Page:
DALLAS (April 22, 2014) The U.S. Chemical Safety Board Tuesday released the findings of a months-long investigation of the deadly April 17, 2013 West fertilizer plant explosion, which officials say could have been prevented.
Chemical Safety Board officials discussed their findings at a public meeting Tuesday evening in West. (Photo by Matt Howerton)
The board's investigation did not uncover significant new details about what happened or identify the cause of the fire, but it does underscore the need for more regulation, officials said.
The plant’s owners failed to take the necessary measures to prevent a fire, officials said, pointing out that the ammonium nitrate that exploded was stored in a wooden building that did not have a fire-suppressing sprinkler system.
"The fire and explosion at West Fertilizer was preventable, " board Chairman Dr. Rafael Moure-Eraso said.
"It resulted from the failure of a company to take the necessary steps to avert a a preventable fire and explosion and from the inability of federal, state and local regulatory agencies to identify a serious hazard and correct it," he said.
Agencies at all levels must do more to monitor facilities that store the chemical, board Moure-Eraso said earlier during a news conference Tuesday morning in Dallas
The board also found that “West volunteer firefighters were not aware of the explosion hazard from the (ammonium nitrate) stored at West Fertilizer and were caught in harm’s way when the blast occurred,” a CBS press release said.
“At the county level, McLennan County’s local emergency planning committee did not have an emergency response plan for West Fertilizer as it might have done under the federal Emergency Planning and Community Right to Know Act,” the release said.
Officials held a public meeting at 5:30 p.m. Tuesday at the West Community Center at 205 Tokio Rd.
The board presented the preliminary findings of its investigation in June 2013, but progress was delayed by the partial government shutdown last fall.
The board, which investigates industrial accidents, furloughed all but four of its 41 employees.
The board was the first federal agency to acknowledge lax oversight of ammonium nitrate, the chemical that caused the explosion.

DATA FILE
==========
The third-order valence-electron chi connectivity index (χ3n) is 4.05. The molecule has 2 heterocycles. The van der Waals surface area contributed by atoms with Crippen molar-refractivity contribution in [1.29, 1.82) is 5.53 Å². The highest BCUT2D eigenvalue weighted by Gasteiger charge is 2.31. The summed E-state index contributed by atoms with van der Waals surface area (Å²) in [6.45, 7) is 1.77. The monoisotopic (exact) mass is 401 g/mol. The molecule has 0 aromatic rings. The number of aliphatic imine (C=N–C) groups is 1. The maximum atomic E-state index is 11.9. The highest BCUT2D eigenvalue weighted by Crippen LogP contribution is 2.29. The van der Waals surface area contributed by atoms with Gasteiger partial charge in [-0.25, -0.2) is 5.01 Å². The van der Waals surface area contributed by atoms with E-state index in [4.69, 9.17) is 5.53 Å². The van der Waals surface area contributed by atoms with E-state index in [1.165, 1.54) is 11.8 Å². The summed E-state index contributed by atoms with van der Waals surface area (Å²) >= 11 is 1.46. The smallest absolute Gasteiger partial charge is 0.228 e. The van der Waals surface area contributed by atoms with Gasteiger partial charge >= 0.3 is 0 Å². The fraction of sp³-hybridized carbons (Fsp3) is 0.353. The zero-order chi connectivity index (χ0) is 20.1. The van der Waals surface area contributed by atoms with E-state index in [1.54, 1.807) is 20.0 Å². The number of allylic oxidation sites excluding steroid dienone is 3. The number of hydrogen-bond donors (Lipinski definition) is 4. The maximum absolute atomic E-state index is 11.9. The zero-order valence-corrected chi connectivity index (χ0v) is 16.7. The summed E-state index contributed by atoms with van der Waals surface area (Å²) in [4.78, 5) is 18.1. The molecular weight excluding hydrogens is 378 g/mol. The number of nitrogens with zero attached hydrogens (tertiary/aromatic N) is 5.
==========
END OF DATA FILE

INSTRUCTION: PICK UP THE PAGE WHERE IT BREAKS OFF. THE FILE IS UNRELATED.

State and federal investigators who spent weeks excavating the blast site determined that the fire that led to the powerful explosion was caused either by a battery-powered golf cart that was kept in the fertilizer and seed building in which the fire started, the building’s 120-volt electrical system or by an intentional criminal act.
As much as 64 tons of ammonium nitrate was stored in the building, 28 to 34 tons of which exploded, investigators said, while an additional 20 to 30 tons in the building and another 100 tons in a nearby rail car did not explode.
The total amount of ammonium nitrate on the site was about 150 tons, less than 270 tons that federal records indicated was stored at the plant.
By comparison, the amount of ammonium nitrate that exploded on April 17 in West was about 12 times the amount used in the truck bomb that blew the side off of the Albert P. Murrah federal building on April 19, 1995 in Oklahoma City.
The fire actually caused two explosions, just milliseconds apart, Assistant State Fire Marshal Kelly Kistner said.
The first, which was the result of some combination of heat, building pressure from containment and shock from falling debris and equipment, triggered the second larger blast, he said.
The Chemical Safety Board says guidelines for firefighters on how to fight such a blaze are vague.
Twelve first responders and three residents died as a result of the explosion and hundreds of others were injured.
The explosion destroyed or damaged scores of homes and buildings including schools, a nursing home and an apartment complex.